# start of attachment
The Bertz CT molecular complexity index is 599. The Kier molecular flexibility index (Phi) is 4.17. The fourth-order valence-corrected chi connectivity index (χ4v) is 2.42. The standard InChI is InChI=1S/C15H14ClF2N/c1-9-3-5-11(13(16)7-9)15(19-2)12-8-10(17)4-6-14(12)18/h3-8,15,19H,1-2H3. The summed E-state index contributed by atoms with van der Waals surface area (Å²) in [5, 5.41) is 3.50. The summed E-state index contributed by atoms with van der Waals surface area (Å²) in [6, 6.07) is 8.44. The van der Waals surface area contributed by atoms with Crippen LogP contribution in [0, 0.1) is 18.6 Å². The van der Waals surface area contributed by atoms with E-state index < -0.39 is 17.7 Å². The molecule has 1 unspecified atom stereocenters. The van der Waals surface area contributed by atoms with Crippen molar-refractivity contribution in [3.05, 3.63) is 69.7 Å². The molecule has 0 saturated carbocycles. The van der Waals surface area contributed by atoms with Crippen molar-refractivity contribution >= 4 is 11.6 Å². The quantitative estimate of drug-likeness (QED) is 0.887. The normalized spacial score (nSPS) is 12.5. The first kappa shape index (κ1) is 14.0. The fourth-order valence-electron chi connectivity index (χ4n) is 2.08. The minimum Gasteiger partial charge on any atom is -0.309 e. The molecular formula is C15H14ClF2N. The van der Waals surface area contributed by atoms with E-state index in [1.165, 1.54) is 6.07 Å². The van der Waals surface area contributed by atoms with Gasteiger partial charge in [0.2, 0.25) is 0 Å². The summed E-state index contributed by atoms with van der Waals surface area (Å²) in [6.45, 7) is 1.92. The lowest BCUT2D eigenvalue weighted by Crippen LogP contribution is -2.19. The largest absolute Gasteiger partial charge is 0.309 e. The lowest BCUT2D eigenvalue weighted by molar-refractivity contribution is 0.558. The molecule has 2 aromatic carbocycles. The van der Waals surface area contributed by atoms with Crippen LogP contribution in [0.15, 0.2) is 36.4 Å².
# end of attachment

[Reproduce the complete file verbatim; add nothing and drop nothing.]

The Bertz CT molecular complexity index is 599. The Kier molecular flexibility index (Phi) is 4.17. The fourth-order valence-corrected chi connectivity index (χ4v) is 2.42. The standard InChI is InChI=1S/C15H14ClF2N/c1-9-3-5-11(13(16)7-9)15(19-2)12-8-10(17)4-6-14(12)18/h3-8,15,19H,1-2H3. The summed E-state index contributed by atoms with van der Waals surface area (Å²) in [5, 5.41) is 3.50. The summed E-state index contributed by atoms with van der Waals surface area (Å²) in [6, 6.07) is 8.44. The van der Waals surface area contributed by atoms with Crippen LogP contribution in [0, 0.1) is 18.6 Å². The van der Waals surface area contributed by atoms with E-state index < -0.39 is 17.7 Å². The molecule has 1 unspecified atom stereocenters. The van der Waals surface area contributed by atoms with Crippen molar-refractivity contribution in [3.05, 3.63) is 69.7 Å². The molecule has 0 saturated carbocycles. The van der Waals surface area contributed by atoms with Crippen molar-refractivity contribution >= 4 is 11.6 Å². The quantitative estimate of drug-likeness (QED) is 0.887. The normalized spacial score (nSPS) is 12.5. The first kappa shape index (κ1) is 14.0. The fourth-order valence-electron chi connectivity index (χ4n) is 2.08. The minimum Gasteiger partial charge on any atom is -0.309 e. The molecular formula is C15H14ClF2N. The van der Waals surface area contributed by atoms with E-state index in [1.165, 1.54) is 6.07 Å². The van der Waals surface area contributed by atoms with Gasteiger partial charge in [0.2, 0.25) is 0 Å². The summed E-state index contributed by atoms with van der Waals surface area (Å²) in [6.45, 7) is 1.92. The lowest BCUT2D eigenvalue weighted by Crippen LogP contribution is -2.19. The largest absolute Gasteiger partial charge is 0.309 e. The lowest BCUT2D eigenvalue weighted by molar-refractivity contribution is 0.558. The molecule has 2 aromatic carbocycles. The van der Waals surface area contributed by atoms with Crippen LogP contribution in [0.15, 0.2) is 36.4 Å².